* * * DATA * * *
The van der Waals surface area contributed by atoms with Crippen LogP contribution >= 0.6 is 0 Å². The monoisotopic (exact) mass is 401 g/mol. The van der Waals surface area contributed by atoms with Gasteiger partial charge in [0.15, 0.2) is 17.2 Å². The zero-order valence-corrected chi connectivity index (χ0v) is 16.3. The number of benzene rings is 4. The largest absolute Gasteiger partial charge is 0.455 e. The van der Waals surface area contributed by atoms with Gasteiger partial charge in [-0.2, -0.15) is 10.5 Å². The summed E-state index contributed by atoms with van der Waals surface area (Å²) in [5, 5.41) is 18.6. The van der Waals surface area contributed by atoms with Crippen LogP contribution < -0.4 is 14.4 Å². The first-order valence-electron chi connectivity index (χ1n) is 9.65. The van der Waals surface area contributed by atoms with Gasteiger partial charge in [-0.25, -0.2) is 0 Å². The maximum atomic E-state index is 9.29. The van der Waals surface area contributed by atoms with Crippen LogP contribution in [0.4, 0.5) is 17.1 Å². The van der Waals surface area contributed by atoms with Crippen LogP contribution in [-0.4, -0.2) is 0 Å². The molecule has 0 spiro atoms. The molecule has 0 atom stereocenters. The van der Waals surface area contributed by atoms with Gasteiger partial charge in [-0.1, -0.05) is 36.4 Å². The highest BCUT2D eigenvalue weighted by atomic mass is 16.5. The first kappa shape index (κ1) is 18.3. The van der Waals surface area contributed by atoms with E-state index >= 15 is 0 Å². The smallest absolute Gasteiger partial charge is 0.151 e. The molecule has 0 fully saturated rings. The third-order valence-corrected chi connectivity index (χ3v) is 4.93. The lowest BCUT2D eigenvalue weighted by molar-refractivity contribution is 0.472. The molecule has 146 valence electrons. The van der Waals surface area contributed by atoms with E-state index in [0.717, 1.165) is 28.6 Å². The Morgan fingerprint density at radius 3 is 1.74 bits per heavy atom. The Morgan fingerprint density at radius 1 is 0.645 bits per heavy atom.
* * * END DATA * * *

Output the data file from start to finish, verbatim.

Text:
The van der Waals surface area contributed by atoms with Crippen LogP contribution >= 0.6 is 0 Å². The monoisotopic (exact) mass is 401 g/mol. The van der Waals surface area contributed by atoms with Gasteiger partial charge in [0.15, 0.2) is 17.2 Å². The zero-order valence-corrected chi connectivity index (χ0v) is 16.3. The number of benzene rings is 4. The largest absolute Gasteiger partial charge is 0.455 e. The van der Waals surface area contributed by atoms with Gasteiger partial charge in [-0.2, -0.15) is 10.5 Å². The summed E-state index contributed by atoms with van der Waals surface area (Å²) in [5, 5.41) is 18.6. The van der Waals surface area contributed by atoms with Crippen LogP contribution < -0.4 is 14.4 Å². The first-order valence-electron chi connectivity index (χ1n) is 9.65. The van der Waals surface area contributed by atoms with Gasteiger partial charge in [-0.25, -0.2) is 0 Å². The maximum atomic E-state index is 9.29. The van der Waals surface area contributed by atoms with Crippen LogP contribution in [0.4, 0.5) is 17.1 Å². The van der Waals surface area contributed by atoms with Crippen LogP contribution in [-0.4, -0.2) is 0 Å². The molecule has 0 spiro atoms. The molecule has 0 atom stereocenters. The van der Waals surface area contributed by atoms with Gasteiger partial charge in [-0.1, -0.05) is 36.4 Å². The highest BCUT2D eigenvalue weighted by atomic mass is 16.5. The first kappa shape index (κ1) is 18.3. The van der Waals surface area contributed by atoms with E-state index >= 15 is 0 Å². The smallest absolute Gasteiger partial charge is 0.151 e. The molecule has 0 fully saturated rings. The third-order valence-corrected chi connectivity index (χ3v) is 4.93. The lowest BCUT2D eigenvalue weighted by molar-refractivity contribution is 0.472. The molecule has 146 valence electrons. The van der Waals surface area contributed by atoms with E-state index in [0.717, 1.165) is 28.6 Å². The Morgan fingerprint density at radius 3 is 1.74 bits per heavy atom. The Morgan fingerprint density at radius 1 is 0.645 bits per heavy atom.